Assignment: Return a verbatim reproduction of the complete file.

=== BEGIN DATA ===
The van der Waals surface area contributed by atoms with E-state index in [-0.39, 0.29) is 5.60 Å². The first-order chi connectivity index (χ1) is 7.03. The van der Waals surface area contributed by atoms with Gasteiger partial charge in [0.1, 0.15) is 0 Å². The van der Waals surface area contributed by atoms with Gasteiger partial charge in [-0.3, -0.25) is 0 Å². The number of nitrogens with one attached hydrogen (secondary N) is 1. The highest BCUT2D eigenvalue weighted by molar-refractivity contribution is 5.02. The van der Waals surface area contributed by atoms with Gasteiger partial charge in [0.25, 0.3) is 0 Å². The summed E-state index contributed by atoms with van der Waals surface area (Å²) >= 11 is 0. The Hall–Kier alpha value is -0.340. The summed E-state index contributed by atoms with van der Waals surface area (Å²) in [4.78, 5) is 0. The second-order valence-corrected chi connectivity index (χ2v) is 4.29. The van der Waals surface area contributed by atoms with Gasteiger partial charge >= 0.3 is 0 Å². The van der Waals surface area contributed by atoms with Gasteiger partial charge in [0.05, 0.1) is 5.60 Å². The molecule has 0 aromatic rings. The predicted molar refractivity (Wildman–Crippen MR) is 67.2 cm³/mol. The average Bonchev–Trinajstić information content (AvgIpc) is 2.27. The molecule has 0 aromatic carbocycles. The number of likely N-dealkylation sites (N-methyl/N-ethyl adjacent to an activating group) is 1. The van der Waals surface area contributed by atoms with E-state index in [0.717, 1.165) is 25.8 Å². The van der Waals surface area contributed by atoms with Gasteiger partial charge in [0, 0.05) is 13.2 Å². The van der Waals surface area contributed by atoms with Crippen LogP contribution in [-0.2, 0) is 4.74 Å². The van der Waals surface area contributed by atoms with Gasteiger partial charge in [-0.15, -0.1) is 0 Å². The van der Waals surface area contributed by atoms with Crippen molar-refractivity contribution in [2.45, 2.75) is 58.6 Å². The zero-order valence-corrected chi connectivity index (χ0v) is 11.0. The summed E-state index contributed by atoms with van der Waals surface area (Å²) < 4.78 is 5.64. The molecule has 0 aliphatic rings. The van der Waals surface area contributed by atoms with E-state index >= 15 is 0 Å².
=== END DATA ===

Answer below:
The van der Waals surface area contributed by atoms with E-state index in [-0.39, 0.29) is 5.60 Å². The first-order chi connectivity index (χ1) is 7.03. The van der Waals surface area contributed by atoms with Gasteiger partial charge in [0.1, 0.15) is 0 Å². The van der Waals surface area contributed by atoms with Gasteiger partial charge in [-0.3, -0.25) is 0 Å². The number of nitrogens with one attached hydrogen (secondary N) is 1. The highest BCUT2D eigenvalue weighted by molar-refractivity contribution is 5.02. The van der Waals surface area contributed by atoms with Gasteiger partial charge in [0.25, 0.3) is 0 Å². The summed E-state index contributed by atoms with van der Waals surface area (Å²) >= 11 is 0. The Hall–Kier alpha value is -0.340. The summed E-state index contributed by atoms with van der Waals surface area (Å²) in [4.78, 5) is 0. The second-order valence-corrected chi connectivity index (χ2v) is 4.29. The van der Waals surface area contributed by atoms with Gasteiger partial charge >= 0.3 is 0 Å². The van der Waals surface area contributed by atoms with Gasteiger partial charge in [0.05, 0.1) is 5.60 Å². The molecule has 0 aromatic rings. The predicted molar refractivity (Wildman–Crippen MR) is 67.2 cm³/mol. The average Bonchev–Trinajstić information content (AvgIpc) is 2.27. The molecule has 0 aromatic carbocycles. The number of likely N-dealkylation sites (N-methyl/N-ethyl adjacent to an activating group) is 1. The van der Waals surface area contributed by atoms with E-state index in [0.717, 1.165) is 25.8 Å². The van der Waals surface area contributed by atoms with Gasteiger partial charge in [0, 0.05) is 13.2 Å². The van der Waals surface area contributed by atoms with Crippen LogP contribution in [-0.2, 0) is 4.74 Å². The van der Waals surface area contributed by atoms with Gasteiger partial charge in [-0.15, -0.1) is 0 Å². The van der Waals surface area contributed by atoms with Crippen molar-refractivity contribution in [2.45, 2.75) is 58.6 Å². The zero-order valence-corrected chi connectivity index (χ0v) is 11.0. The summed E-state index contributed by atoms with van der Waals surface area (Å²) < 4.78 is 5.64. The molecule has 0 aliphatic rings. The van der Waals surface area contributed by atoms with E-state index >= 15 is 0 Å².